In Powell, we were asked to consider whether the Double Jeopardy Clauses of the state and federal constitutions precluded convicting the defendant of both first degree sexual assault with a weapon and second degree kidnapping involving sexual assault. Like the second degree burglary statute at issue in this case, the second degree kidnapping statute in Powell enhanced the penalty imposed from a class 4 felony to a class 2 felony if the person kidnapped was a victim of sexual assault or robbery. § 18-3-302(3)(a) & (b). Although proof of the charge of class 2 felony kidnapping involving sexual assault necessarily established all of the elements of sexual assault, we held that the defendant properly could be convicted of both offenses since "[a] conviction of second-degree kidnapping does not depend on the sexual assault factor." Powell, 716 P.2d at 1105. In other words, we disregarded the "sexual assault" component of the second degree kidnapping statute when comparing the elements of the offenses.
Similarly, in Henderson, we examined whether sexual assault is a lesser included offense of second degree kidnapping involving sexual assault for purposes of the rule of merger. We upheld the defendant's convictions of both offenses after comparing the elements of the statutes involved, finding that "[i]t is not necessary to prove sexual assault in order to prove second-degree kidnapping, nor is it necessary to prove that the victim was seized and carried away in order to be convicted of sexual assault." Henderson, 810 P.2d at 1065. As in Powell, we treated the sexual assault provision contained in the second degree kidnapping statute as a "penalty enhancement factor," id. at 1062, and did not consider it when examining the essential elements of the two offenses.
The People maintain that Henderson is not dispositive because the phrase "sexual assault" in the second degree kidnapping statute incorporates an independent crime for which the defendant was also convicted, whereas the phrase *581 "dwelling" in the second degree burglary statute does not. In our view, this argument elevates form over substance. As in Henderson, proof that the burglary was of a "dwelling" is not required to sustain a conviction of second degree burglary. It is only necessary to prove that the defendant unlawfully entered a "building or occupied structure." Therefore, burglary of a "dwelling" is not an essential element of second degree burglary, any more than "sexual assault" was an essential element of second degree kidnapping in Henderson and Powell.
When we apply the analysis set forth in both Powell and Henderson to the statutes involved in this case, it is clear that proof of the elements of first degree burglary will necessarily establish all of the essential elements of second degree burglary. In order to convict a defendant of second degree burglary, the prosecutor need only prove that the defendant (1) knowingly; (2) unlawfully broke an entrance into, entered or remained in a building or occupied structure; (3) with the intent to commit therein a crime. § 18-4-203(1); CJI-Crim. 14:03. These same elements must be proven in order to establish first degree burglary. See § 18-4-202(1); CJI-Crim. 14:01. Accordingly, we hold that second degree burglary is a lesser included offense of first degree burglary.B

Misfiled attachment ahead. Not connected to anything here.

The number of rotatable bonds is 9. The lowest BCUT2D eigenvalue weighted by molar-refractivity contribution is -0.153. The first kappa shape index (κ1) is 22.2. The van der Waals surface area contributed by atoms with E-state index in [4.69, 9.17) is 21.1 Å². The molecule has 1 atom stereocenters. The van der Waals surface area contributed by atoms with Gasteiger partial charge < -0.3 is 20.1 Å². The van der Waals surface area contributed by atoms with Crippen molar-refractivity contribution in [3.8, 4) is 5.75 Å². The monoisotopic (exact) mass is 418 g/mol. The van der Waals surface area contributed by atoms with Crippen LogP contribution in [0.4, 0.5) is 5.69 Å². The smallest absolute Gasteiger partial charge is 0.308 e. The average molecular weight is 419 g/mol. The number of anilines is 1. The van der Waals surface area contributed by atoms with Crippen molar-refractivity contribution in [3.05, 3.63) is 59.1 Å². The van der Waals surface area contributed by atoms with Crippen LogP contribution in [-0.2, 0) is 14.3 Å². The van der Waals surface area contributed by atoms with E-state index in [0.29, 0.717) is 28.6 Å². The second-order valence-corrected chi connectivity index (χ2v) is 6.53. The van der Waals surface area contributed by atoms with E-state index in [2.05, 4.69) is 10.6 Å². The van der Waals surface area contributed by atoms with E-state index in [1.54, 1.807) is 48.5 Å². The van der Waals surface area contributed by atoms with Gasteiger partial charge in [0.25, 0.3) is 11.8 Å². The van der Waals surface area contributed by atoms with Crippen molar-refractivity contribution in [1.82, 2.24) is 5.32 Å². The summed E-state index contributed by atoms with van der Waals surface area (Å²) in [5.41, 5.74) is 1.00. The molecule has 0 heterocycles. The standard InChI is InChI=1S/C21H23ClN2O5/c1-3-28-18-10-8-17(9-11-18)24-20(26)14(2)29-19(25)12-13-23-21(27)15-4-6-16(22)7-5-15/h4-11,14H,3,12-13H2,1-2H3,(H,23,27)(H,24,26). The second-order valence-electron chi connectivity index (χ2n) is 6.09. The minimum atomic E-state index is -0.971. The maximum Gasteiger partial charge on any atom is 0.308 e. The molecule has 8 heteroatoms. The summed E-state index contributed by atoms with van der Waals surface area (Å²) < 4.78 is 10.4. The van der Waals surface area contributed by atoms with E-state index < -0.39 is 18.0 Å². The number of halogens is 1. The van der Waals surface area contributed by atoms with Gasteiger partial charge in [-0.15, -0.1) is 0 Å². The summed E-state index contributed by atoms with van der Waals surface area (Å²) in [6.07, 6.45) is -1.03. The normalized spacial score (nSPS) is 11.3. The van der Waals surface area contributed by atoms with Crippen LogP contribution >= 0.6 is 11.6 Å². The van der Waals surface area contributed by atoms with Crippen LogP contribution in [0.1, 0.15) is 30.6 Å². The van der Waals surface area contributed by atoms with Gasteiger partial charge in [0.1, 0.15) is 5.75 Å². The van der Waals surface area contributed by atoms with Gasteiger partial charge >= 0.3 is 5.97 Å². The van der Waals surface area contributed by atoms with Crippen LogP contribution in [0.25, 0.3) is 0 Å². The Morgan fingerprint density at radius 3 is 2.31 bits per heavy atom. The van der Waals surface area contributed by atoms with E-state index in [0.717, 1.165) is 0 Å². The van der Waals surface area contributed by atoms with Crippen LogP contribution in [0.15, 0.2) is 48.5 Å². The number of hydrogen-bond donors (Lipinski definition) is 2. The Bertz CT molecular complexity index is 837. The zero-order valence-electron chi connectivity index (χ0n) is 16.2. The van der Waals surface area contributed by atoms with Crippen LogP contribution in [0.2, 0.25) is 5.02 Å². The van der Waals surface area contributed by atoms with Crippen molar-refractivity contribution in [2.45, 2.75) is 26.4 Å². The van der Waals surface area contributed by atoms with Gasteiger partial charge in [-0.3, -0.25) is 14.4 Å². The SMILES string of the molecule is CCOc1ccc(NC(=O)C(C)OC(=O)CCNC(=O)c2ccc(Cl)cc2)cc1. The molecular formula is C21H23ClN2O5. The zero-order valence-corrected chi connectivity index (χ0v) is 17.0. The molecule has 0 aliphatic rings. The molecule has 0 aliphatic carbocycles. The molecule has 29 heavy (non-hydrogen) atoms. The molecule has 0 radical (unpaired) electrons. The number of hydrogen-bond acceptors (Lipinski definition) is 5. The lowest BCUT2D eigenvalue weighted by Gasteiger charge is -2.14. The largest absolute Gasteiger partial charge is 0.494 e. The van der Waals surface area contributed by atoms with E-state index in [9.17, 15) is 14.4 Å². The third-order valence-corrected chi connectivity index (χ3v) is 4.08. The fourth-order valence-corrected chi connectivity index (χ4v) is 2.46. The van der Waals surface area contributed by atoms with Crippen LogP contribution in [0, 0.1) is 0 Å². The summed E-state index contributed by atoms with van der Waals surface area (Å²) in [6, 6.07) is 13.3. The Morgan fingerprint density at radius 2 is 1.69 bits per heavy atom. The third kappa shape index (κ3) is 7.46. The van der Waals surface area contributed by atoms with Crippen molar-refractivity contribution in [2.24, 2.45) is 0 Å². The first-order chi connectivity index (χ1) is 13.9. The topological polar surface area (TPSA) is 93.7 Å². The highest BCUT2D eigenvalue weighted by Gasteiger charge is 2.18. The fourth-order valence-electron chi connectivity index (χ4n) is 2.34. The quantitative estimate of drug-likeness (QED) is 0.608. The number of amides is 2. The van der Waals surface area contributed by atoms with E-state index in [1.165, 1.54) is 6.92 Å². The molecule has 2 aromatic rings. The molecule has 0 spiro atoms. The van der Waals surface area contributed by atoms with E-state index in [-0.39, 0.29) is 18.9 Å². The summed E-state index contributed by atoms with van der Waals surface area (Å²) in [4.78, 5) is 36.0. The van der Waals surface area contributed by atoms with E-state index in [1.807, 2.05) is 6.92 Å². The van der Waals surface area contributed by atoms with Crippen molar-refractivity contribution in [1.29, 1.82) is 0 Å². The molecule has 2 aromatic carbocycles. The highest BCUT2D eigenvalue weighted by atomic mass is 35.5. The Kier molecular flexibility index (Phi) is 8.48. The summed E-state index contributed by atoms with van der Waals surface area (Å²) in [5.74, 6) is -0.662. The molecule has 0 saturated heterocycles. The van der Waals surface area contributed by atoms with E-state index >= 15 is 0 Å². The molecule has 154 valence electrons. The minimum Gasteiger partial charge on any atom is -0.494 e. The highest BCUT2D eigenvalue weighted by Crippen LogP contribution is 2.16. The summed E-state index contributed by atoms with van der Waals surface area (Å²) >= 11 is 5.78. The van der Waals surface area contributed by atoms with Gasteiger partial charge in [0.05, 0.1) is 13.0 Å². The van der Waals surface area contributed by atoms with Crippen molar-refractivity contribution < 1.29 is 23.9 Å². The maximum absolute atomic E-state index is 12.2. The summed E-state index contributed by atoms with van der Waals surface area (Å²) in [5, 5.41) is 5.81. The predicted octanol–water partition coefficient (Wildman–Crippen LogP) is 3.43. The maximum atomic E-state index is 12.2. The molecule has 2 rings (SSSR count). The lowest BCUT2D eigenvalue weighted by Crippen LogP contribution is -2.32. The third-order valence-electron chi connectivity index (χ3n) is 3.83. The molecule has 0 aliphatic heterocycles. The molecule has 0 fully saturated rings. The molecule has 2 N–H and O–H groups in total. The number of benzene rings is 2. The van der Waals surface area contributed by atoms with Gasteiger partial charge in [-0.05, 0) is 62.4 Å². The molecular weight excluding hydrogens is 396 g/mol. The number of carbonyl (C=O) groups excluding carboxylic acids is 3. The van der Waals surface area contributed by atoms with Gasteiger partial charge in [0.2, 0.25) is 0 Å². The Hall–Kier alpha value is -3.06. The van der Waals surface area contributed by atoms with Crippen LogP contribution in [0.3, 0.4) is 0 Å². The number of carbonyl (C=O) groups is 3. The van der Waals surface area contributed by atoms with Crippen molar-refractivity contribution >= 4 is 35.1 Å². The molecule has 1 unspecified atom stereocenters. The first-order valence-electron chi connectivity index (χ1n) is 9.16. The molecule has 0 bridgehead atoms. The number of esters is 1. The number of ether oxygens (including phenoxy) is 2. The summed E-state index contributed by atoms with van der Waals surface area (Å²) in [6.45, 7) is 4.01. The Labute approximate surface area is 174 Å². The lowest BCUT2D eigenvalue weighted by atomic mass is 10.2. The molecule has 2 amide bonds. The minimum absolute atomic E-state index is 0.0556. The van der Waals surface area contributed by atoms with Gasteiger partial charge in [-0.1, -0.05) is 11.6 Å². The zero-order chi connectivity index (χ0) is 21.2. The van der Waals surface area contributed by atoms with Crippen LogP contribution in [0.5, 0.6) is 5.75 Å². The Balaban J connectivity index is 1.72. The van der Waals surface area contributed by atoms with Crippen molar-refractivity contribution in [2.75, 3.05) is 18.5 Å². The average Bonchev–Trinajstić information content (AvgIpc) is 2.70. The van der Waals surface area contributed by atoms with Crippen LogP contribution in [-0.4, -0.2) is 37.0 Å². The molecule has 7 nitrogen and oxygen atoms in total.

The People also contend that second degree burglary is not a lesser included offense of first degree burglary because the second degree burglary statute requires additional proof that the defendant "broke an entrance into" the building or occupied structure, and this element is not contained in the first degree burglary statute. We believe that this argument is premised on an erroneous interpretation of the second degree burglary statute.
Our primary task in construing a statute is to ascertain and to give effect to the intent of the General Assembly. People v. Guenther, 740 P.2d 971, 975 (Colo.1987). To discern that intent, we look first to the language of the statute with a view toward giving words and phrases their plain and ordinary meaning. People v. Schuett, 833 P.2d 44, 47 (Colo.1992); People v. District Court, 713 P.2d 918, 921 (Colo.1986).
In addition, courts will sometimes construe "or" to mean "and" in order to carry out the plain meaning or intent of the legislature. Denver-Chicago Trucking Co. v. Republic Drug Co., 134 Colo. 461, 465, 306 P.2d 1076, 1078 (1957); Gamble v. Levitz Furniture Co., 759 P.2d 761, 764 (Colo.App.1988), cert. denied, 782 P.2d 1197 (Colo.1989). However, when the word "or" is used in a statute, it is presumed to be used in the disjunctive sense, unless legislative intent is clearly to the contrary. Knutzen v. Eben Ezer Lutheran Housing *582 Center, 815 F.2d 1343, 1349 (10th Cir.1987); United States v. O'Driscoll, 761 F.2d 589, 597 (10th Cir.1985), cert. denied, 475 U.S. 1020, 106 S. Ct. 1207, 89 L. Ed. 2d 320 (1986); People v. McCoy, 821 P.2d 873, 875 (Colo. App.), cert. denied (Dec. 23, 1991).